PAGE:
The recently released DVD of the highly praised 2010 French film, Of Gods and Men, affords a unique opportunity for people to see and experience what it was like for Cistercian Trappist monks in Algeria to live and die for their faith.
Of Gods and Men is a drama film directed by Xavier Beauvois, starring Lambert Wilson and Michael Lonsdale. Its original French title is Des hommes et des dieux, which means "Of Men and of Gods" and refers to a motto from the Bible shown at the beginning of the film. It centers on the monastery of Tibhirine, where nine monks lived in harmony with the largely Muslim population of Algeria, until seven of them were kidnapped and assassinated in 1996 during the Algerian Civil War.
The film tells a story that is primarily about a peaceful situation between local Christians and Muslims before it became lethal due to external forces. The screenplay focuses on the preceding chain of events in the decay of the government, the expansion of terrorism and the monks' confrontation with both the terrorists and the government authorities that led up to their deaths. Principal photography took place at an abandoned monastery in Azrou, Morocco with careful attention to authenticity.
Greg Erlandson noted in a recent edition of Our Sunday Visitor (OSV) “Such a description does the movie an injustice, for it is a beautiful, profound meditation on Catholic faith and witness, on the spiritual journey of monasticism and on the challenge of being men of peace in a time of cruel violence” (OSV, July 24, 2011, page 18).
Erlandson correctly notes that Of Gods and Men is a most un-American movie. (It was nominated from France for the Academy Award for best foreign film but it did not make the list of the five finalists!) There is no sex, no fast car chase, no large explosions, no large musical score to drown out every inch of the film in noise, etc. The music score is mostly monastic singing and chanting! The film tells a beautiful and moving story by weaving together scenes of monastic prayer with scenes of work and witness in a Muslim land. Simply put the film shows what it means to truly follow Christ into the hardest places and then to live and die for the glory of God!
I saw the film in a small art theater with only a handful of viewers present. There was a silence about the film and the theater that was uncommon. The prayers of the monks, the process by which they slowly and carefully made their decision to remain in their monastery when they knew that they could die and the struggles of fear and dark nights of the soul all pervade their story. (By the way, we know the true story because one monk escaped capture and was able to tell a great deal of it in writing. Some parts, for example how the men died, remain unknown.)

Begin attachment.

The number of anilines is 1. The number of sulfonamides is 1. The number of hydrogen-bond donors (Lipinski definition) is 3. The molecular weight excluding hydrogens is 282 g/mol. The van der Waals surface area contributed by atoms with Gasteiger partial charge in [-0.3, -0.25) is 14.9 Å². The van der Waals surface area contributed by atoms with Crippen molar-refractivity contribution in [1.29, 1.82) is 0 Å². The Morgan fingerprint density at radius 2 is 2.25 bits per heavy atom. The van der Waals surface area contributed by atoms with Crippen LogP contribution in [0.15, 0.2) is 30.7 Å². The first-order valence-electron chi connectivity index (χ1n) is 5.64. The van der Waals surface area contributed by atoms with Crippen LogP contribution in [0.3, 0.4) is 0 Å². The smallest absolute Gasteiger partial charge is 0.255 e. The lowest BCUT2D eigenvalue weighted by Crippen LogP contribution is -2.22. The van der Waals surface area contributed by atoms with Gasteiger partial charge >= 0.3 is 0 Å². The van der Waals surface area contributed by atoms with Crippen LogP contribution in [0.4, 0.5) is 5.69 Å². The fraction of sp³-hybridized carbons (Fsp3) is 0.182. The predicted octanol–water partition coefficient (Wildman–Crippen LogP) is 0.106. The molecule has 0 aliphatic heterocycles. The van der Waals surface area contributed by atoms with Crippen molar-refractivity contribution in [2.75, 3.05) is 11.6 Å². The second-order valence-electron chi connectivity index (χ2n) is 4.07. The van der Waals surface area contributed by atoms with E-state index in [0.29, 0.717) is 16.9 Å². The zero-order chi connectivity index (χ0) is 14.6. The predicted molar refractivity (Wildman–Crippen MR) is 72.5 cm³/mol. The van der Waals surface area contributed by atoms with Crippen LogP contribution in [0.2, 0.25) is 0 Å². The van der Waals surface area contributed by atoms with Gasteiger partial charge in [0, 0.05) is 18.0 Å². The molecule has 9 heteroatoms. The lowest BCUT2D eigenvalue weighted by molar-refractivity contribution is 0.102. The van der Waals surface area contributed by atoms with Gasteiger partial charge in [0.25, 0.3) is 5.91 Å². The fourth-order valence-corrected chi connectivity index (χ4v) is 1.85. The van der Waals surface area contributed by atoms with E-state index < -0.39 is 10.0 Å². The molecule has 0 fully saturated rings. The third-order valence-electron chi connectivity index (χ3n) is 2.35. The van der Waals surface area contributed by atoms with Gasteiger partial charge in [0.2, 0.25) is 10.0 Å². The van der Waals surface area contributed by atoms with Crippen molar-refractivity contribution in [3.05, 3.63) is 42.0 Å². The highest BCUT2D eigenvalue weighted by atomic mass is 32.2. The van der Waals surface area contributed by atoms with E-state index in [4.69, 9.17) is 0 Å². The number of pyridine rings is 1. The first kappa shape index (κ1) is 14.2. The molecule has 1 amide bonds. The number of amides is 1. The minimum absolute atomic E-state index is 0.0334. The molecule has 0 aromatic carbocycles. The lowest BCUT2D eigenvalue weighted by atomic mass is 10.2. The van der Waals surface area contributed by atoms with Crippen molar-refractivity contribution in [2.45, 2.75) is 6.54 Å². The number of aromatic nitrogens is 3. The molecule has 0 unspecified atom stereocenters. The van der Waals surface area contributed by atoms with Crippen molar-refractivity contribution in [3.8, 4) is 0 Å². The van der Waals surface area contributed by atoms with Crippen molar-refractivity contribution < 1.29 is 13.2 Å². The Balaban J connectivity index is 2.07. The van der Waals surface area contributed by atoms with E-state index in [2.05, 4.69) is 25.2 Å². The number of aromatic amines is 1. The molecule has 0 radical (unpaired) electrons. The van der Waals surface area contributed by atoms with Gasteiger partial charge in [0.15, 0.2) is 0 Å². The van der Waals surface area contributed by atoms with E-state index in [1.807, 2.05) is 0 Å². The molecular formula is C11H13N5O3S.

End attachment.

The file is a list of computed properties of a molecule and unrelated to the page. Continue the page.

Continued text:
Reviewers responded to the film in various ways. One said you could sum it all up by saying the story was about a group of old men too set in their own ways to save themselves when they clearly could have lived and gone free. To him these foolish old men died needlessly. Another reviewer said the real problem in the story is religion since it is religion that endorses so much killing. I honestly wonder what film this critic actually reviewed, or if he even saw this film.
Roger Ebert offered a thoughtful review, though one we should consider as Christians living in modern America. His comments should cause Christians to seriously discuss this “American” perspective. Ebert wrote:
Did they make the right choice? [To remain in their place and face death willingly?] In their own idealistic terms, yes. In realistic terms, I say no. They have the ability to help many who need it for years to come. It is egotism to believe their help must take place in this specific monastery. Between the eight of them, they have perhaps a century of life of usefulness remaining. Do they have a right to deprive those who need it of their service? In doing so, are they committing the sin of pride?
Roger Ebert is an admittedly secular film critic (and often a very good one). He speaks here about what is realistic and what is sinful. I found this very surprising to be honest. His argument is typically American: pragmatic and utilitarian. His view is that a monastery in a remote part of Algeria is valuable only to the extent that it dispenses free medicine to the poor and thus can actually help people. We respect this kind of help as a culture. But we have no understanding at all of the deeper meaning of a life of solitude and monasticism.
Erlandson suggested in his OSV review, “A Band of Brothers,” that this response raises an interesting question: Should we seek the world’s approval since the world will never understand our choices and lifestyle? If we try to explain the gospel in pragmatic and utilitarian terms the world will still be unconvinced.
Of Gods and Men offers the world a response to suffering, pain and purpose that the world will not hear from pragmatic, market-driven Christianity. I suggest you see it and I also suggest you show it to young adults and discuss it. This goes for both Catholic and Protestant readers.